• Select a limb positioned at heart level whenever possible
    • Cuff placement above the plane of the heart falsely decreases readings
    • Cuff placement below the plain of the heart falsely increases readings
    • If in lateral recumbency, use the nondependent leg 
  • Tail is preferable for HDO and cats with osteoarthritis (seniors) or cats with sensitive paws
  • Ensure the inflation tube is positioned over the artery to be occluded
  • Ideally, direct transducer tubing should be away from the cat and towards the monitoring device
  • Secure the cuff with hook and loop self-fasteners. Only use a very loose piece of tape if absolutely necessary, as tightly wrapped tape will restrict airflow to the cuff’s bladder and cause inaccurate readings 
  • Do not place cuff on a compromised limb or a limb with an arterial catheter, IV catheter, or pulse Ox probe
  • Review the Cuff Do's and Don'ts for additional information and examples of best practices

Taking BP Measurements

Blood Pressure - Do's and Don'ts

  • Use the minimum number of people necessary (no more than two if possible)
  • The cat can be positioned in ventral or lateral recumbency. The cuff needs to be in plane with the level of the heart whenever possible.  Above (false decrease) or below (false increase) changes the readings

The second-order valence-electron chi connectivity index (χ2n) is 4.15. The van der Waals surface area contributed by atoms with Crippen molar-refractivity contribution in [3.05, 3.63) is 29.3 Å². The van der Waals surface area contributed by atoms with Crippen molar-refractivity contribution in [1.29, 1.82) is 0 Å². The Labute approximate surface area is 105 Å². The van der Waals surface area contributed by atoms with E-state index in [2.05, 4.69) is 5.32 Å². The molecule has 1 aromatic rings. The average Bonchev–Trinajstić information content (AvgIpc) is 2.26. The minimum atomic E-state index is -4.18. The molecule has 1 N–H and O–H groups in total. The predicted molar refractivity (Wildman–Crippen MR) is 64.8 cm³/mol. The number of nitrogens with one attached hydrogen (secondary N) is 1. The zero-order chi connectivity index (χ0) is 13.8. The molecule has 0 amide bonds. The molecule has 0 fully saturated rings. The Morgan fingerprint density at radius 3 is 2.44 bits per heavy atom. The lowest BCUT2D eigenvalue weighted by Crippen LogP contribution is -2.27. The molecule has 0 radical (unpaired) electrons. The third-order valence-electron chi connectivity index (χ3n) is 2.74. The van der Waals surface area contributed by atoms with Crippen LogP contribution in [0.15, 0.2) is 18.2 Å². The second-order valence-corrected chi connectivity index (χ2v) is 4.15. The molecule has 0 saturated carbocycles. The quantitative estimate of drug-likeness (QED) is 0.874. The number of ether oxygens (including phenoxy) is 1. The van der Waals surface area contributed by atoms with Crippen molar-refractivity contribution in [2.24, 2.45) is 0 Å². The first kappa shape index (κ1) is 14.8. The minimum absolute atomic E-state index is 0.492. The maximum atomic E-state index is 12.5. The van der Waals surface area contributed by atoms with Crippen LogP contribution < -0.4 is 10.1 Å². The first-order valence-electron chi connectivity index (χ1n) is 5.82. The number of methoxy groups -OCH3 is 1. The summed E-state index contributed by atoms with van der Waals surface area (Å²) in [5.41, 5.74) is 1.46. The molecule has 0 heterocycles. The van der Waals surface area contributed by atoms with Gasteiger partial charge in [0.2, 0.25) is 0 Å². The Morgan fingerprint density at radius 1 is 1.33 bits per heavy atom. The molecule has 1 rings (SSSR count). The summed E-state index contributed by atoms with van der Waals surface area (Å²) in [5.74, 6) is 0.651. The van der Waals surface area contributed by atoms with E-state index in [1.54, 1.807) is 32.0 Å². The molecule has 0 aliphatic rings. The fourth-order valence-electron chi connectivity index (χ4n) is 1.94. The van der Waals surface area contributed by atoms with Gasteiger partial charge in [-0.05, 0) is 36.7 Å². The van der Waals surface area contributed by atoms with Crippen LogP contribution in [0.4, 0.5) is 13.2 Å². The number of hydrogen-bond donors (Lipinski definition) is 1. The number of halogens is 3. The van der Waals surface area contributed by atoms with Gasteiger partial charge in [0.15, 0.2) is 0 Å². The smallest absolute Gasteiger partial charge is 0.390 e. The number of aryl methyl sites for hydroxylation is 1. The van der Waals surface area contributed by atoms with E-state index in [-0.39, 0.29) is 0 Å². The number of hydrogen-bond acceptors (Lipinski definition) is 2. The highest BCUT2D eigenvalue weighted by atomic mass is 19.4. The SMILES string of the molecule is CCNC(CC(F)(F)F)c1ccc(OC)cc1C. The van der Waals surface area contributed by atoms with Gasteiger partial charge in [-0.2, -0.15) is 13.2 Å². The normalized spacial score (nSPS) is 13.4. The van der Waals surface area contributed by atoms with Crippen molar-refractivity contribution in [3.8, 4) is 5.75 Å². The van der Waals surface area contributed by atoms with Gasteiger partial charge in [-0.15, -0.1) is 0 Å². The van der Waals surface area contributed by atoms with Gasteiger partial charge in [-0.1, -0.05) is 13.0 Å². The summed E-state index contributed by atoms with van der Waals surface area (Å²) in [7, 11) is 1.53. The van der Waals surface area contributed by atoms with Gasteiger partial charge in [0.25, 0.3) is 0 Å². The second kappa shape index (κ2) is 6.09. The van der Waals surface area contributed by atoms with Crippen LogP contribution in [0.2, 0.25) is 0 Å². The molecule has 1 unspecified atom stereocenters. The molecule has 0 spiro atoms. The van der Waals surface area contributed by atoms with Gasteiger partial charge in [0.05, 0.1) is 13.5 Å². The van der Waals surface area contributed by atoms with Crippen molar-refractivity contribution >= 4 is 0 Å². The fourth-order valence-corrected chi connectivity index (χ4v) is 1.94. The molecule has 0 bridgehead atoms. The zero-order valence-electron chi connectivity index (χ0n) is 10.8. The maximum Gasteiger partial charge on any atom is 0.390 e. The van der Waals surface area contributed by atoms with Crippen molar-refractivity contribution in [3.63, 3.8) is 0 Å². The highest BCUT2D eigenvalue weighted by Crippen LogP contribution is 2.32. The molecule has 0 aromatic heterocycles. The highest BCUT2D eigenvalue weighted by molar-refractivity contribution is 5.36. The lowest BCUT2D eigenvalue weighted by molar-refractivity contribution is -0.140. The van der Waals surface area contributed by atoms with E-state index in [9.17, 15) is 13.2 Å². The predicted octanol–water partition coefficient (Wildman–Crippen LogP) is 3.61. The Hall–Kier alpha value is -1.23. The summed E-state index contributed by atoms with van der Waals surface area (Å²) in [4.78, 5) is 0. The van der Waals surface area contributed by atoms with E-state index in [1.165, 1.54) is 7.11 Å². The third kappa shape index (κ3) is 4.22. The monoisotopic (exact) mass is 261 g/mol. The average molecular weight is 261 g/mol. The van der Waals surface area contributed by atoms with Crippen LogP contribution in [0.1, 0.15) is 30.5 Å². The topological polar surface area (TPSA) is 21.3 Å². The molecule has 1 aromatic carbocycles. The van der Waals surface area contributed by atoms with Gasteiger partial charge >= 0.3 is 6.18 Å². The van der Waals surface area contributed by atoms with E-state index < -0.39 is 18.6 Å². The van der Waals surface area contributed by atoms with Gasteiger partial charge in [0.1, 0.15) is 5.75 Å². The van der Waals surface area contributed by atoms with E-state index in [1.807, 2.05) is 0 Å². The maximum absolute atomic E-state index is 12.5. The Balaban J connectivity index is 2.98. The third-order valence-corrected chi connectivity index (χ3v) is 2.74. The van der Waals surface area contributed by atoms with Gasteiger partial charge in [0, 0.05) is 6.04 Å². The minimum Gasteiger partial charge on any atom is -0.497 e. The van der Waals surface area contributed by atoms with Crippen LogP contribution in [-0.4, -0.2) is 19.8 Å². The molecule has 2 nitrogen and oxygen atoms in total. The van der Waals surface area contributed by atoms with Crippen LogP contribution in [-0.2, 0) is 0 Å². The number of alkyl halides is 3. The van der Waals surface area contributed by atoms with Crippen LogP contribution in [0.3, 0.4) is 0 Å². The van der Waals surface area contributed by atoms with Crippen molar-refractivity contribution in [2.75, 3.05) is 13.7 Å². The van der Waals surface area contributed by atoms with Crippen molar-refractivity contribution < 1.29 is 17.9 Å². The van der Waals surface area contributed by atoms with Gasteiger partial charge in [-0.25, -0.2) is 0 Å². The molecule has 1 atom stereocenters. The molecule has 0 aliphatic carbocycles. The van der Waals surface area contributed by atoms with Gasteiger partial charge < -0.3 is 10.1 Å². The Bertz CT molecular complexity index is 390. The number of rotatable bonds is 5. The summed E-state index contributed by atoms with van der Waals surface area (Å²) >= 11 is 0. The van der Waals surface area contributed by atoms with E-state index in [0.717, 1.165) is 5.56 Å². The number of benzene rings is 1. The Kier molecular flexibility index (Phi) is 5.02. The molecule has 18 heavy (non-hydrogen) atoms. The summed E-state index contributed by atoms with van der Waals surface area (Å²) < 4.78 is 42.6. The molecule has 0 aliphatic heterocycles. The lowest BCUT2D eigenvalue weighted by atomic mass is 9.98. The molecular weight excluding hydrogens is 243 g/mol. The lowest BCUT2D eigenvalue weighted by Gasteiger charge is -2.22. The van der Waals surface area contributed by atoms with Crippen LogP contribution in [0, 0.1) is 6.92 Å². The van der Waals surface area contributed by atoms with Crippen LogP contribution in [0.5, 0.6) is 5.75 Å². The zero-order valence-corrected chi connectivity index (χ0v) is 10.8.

• The cat must be still and relaxed during readings. Movement and stress will cause false readings
  • Doppler
    • Sound may disturb cats. Use headphones. If not available, use lowest volume needed to hear pulsatile blood flow
    • Blood flow detection requires good contact between the Doppler probe and the skin. This is best achieved with alcohol to dampen the hair and skin, and plenty of ultrasound gel
    • Position probe with gentle pressure to avoid restricting blood flow, and adjust the position slowly until pulsatile blood flow is heard
    • Inflate and deflate the cuff a few times before taking recordings to help the cat to get used to the sensation
    • Slowly inflate the cuff to 20-40 mmHg above the point where blood flow is no longer heard
    • Allow air to bleed from the cuff slowly. SBP is the point at which pulsatile blood flow is first detected
  • A minimum of six readings should be taken, with the first reading discarded and the remainder averaged
  • Use the same patient position, limb, cuff, and machine when rechecking a patient to document trends accurately
  • Document details, including cuff site, cuff size, staff, and if the owner was present. The BP Assessment Form can be used to record data from initial and recheck readings

Tips for Successful Blood Pressure Management

  • Avoid measuring BP while the cat is moving
  • Attempt to schedule BP appointments at times when the practice is less busy
  • Consider technician appointments for BP readings
  • If errors, check for:
    • Expired tubing/cuffs
    • Broken Doppler crystals
    • Not cleaning/covering crystal after each use
    • Kinked/cracked tubing
    • Poor hook and loop self-fastener closure due to fur/fuzz
    • Degradation of inflation bulb and pressure-release valve
    • Degradation of cuff bladder
  • If false elevations occur, check for:
    • Correct size of cuff (too small increases BP)
    • Cuff is not deflating or has stretched areas
    • Cuff is being overly inflated
    • Cuff is not vertical to the heart
  • Use minimal Feline-Friendly handling whenever possible


Print Measuring Blood Pressure Page

© American Association of Feline Practitioners, 2021